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The International Monetary Fund (IMF) has stated that the conflict in Ukraine has clouded the global economic picture and may result in recession in more susceptible countries.
Kristalina Georgieva anticipated a difficult year in 2022 and did not rule out a worldwide recession if things deteriorated significantly.
“Not at this time,” Georgieva said during a discussion on the international economy at the World Economic Forum’s annual conference in Davos, Switzerland. It doesn’t rule out the possibility.”
The IMF managing director stated that her organization had lately reduced the growth forecasts of 143 of its member countries, which account for 80% of global output.
“Since then, the horizon has clouded,” she said, noting that the impact of the Ukrainian conflict has been magnified by tightening financial conditions, a rising US dollar, and a recession in China. “2022 will be a difficult year.”
The IMF chief, like other Davos attendees, underscored the dangers of rising food costs. According to Georgieva, there has been a sense in the last week that the global economy is entering tougher waters. Although the price of oil had dropped, “food prices continue to rise, up, up, up.”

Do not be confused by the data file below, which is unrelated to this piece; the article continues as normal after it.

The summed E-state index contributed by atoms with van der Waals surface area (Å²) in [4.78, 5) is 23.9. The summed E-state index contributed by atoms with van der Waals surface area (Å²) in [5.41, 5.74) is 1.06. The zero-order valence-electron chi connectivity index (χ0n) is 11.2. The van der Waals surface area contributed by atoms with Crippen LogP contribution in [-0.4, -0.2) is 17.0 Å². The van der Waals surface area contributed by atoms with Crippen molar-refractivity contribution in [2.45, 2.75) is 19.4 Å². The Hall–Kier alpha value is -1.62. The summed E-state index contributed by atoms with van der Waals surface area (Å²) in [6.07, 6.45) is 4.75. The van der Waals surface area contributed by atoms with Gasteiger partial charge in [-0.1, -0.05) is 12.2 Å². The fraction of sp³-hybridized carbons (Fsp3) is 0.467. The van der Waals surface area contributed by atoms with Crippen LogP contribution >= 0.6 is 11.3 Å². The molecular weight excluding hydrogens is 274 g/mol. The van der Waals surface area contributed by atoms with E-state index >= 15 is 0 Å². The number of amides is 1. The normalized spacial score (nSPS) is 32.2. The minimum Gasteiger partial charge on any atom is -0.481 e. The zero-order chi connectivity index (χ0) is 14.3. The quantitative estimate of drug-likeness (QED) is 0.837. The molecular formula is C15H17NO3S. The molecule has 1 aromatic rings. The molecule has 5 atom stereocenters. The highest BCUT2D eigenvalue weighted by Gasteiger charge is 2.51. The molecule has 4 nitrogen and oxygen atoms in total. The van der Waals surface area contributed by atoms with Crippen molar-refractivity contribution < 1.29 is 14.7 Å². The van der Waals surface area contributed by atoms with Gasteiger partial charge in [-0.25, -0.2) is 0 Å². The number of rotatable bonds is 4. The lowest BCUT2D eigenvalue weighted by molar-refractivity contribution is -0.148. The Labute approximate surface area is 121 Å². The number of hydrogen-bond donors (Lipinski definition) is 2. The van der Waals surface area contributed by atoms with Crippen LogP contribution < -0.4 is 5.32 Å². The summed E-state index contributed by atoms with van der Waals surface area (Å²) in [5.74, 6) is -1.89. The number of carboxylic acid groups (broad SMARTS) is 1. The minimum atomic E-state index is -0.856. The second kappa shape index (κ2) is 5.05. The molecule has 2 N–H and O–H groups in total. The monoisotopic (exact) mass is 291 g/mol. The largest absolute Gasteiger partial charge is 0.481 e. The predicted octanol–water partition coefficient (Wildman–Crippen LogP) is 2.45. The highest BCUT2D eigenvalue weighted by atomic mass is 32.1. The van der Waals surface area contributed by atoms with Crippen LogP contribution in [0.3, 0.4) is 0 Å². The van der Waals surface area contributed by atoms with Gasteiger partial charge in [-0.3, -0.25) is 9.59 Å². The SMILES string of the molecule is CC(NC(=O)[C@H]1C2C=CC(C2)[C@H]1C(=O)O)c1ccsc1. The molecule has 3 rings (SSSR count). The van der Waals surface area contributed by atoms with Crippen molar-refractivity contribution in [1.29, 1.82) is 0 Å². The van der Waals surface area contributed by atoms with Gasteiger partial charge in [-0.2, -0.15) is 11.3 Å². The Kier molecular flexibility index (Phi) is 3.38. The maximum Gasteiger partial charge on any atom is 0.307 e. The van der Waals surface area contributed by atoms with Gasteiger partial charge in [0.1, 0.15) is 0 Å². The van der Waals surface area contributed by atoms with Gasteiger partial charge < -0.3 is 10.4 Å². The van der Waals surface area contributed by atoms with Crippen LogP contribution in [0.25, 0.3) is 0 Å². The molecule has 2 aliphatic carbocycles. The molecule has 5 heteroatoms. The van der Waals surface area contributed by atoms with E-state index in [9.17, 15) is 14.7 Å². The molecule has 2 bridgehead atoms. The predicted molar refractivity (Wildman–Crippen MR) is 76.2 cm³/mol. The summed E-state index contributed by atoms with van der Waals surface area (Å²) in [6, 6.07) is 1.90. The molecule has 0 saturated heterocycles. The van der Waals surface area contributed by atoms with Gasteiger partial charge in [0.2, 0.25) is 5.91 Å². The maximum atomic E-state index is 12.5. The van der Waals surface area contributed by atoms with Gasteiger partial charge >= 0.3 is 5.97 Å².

“When growth slows down, we can reduce our consumption of petrol,” she remarked, “but we still have to eat every day.” The global anxiety about affordable food is at an all-time high.”
The IMF now forecasts global growth of 3.6 percent this year, and Georgieva believes it is still far from negative. “We may witness recession in some countries that were already weak.” They have yet to recuperate from the Covid disaster. They rely heavily on Russian energy and food imports, and their environment is already weakened.”
Jane Fraser, the CEO of Citigroup, told the same Davos panel that Europe appeared to be particularly susceptible. “Europe is in the midst of a maelstrom caused by supply chains, the energy problem, and clearly the proximity to some of the atrocities taking on in Ukraine,” she said.